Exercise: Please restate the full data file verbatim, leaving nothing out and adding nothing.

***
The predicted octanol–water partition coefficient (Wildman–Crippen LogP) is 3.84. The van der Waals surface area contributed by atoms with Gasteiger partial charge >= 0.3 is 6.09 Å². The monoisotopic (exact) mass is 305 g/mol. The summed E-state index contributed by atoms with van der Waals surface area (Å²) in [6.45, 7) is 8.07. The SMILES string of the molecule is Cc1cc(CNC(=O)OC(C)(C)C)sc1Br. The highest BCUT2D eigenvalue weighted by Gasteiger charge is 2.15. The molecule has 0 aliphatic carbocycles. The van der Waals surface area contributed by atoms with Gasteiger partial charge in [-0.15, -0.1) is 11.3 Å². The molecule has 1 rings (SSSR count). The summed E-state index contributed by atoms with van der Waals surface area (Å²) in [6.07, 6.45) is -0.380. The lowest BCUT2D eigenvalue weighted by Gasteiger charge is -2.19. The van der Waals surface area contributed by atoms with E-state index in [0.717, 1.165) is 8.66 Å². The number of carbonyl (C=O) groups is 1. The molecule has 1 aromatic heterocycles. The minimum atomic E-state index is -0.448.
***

The predicted octanol–water partition coefficient (Wildman–Crippen LogP) is 3.84. The van der Waals surface area contributed by atoms with Gasteiger partial charge >= 0.3 is 6.09 Å². The monoisotopic (exact) mass is 305 g/mol. The summed E-state index contributed by atoms with van der Waals surface area (Å²) in [6.45, 7) is 8.07. The SMILES string of the molecule is Cc1cc(CNC(=O)OC(C)(C)C)sc1Br. The highest BCUT2D eigenvalue weighted by Gasteiger charge is 2.15. The molecule has 0 aliphatic carbocycles. The van der Waals surface area contributed by atoms with Gasteiger partial charge in [-0.15, -0.1) is 11.3 Å². The molecule has 1 rings (SSSR count). The summed E-state index contributed by atoms with van der Waals surface area (Å²) in [6.07, 6.45) is -0.380. The lowest BCUT2D eigenvalue weighted by Gasteiger charge is -2.19. The van der Waals surface area contributed by atoms with E-state index in [0.717, 1.165) is 8.66 Å². The number of carbonyl (C=O) groups is 1. The molecule has 1 aromatic heterocycles. The minimum atomic E-state index is -0.448.